Bourdain often comes across as the bad boy of the food world -- if there can be such a thing. It started with his tell-all book about his time in the NYC restaurant scene and continues today with his critically acclaimed TV show.

It's a show that is coming up on its 100th episode, and one that remains just as unpredictable now as it was when it started. Getting trapped in Beirut as a war breaks out? Been there. Watching a flamboyant Chinese man sing patriotic military songs while wearing a cowboy hat and playing bongos? Done that. Burning six tons of cocaine in Panama? No problem.

(That excursion, by the way? Not planned or staged. Bourdain said he stopped in to visit a government official there who was a big fan. "He asked me, 'How would you like to burn six tons of coke?'" Is there an answer other than yes?)

Bourdain says he and his crew try to plan as much as they can before filming an episode. But sometimes the best stuff just happens.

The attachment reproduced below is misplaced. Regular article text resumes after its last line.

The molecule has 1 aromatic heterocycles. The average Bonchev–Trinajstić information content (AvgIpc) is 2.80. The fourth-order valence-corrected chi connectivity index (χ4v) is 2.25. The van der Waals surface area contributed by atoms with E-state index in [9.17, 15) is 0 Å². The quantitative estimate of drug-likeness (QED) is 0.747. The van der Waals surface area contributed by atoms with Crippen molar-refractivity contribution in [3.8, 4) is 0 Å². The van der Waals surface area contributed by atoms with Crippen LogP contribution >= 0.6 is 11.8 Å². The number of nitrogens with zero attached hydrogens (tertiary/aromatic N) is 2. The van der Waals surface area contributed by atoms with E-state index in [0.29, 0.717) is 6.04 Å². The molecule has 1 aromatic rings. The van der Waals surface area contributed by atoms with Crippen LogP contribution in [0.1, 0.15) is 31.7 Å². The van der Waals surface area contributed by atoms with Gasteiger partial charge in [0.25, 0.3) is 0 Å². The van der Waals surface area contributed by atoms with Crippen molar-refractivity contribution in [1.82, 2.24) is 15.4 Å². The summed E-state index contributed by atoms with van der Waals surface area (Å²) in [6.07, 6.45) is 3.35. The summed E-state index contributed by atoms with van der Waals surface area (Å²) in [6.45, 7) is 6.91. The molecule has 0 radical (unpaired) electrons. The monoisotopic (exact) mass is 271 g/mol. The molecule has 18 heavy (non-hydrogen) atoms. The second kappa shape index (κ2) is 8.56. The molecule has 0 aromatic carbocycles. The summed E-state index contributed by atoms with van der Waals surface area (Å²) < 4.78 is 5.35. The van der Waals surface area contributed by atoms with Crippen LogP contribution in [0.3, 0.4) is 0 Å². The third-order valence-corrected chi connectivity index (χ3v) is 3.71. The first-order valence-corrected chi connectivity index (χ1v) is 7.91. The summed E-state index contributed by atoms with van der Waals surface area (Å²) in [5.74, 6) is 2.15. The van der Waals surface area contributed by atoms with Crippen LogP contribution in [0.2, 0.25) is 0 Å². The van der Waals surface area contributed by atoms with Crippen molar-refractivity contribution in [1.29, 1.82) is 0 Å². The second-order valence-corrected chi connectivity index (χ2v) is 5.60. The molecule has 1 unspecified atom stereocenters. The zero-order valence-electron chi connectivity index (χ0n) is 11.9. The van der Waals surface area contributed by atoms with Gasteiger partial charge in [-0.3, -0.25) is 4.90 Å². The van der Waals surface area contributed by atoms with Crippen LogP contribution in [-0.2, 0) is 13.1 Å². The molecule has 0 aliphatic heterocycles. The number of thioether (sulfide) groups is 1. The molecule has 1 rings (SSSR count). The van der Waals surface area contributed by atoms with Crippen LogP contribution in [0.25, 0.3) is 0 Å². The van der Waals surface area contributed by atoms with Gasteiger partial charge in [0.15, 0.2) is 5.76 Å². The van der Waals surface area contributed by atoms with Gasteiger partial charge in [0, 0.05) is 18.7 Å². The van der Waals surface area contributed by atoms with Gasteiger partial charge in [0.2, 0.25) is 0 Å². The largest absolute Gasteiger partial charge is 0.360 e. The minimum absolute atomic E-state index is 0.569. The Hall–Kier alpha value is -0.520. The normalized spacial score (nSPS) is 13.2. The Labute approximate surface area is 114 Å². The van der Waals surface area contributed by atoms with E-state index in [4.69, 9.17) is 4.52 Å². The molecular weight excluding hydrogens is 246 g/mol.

"We just shot a scene in Europe where an insane fight broke out at another table," he said. "It became this giant confrontation. It was a spontaneous outburst over "How come my pasta is not here?" It looked fantastic.

"We don't over plan," Bourdain said. "We let the restaurant owner know we're coming. But if things go wrong, we shoot it going wrong or we go to Plan B as best we can."

Ripert, on the other hand, seems to enjoy the calmness and tranquility of Avec Eric, his cooking/travel show on public television. He has one season under his belt, and is looking forward to another -- which will include an episode based in different parts of Virginia.

His war stories aren't as extensive, but he's had his moments.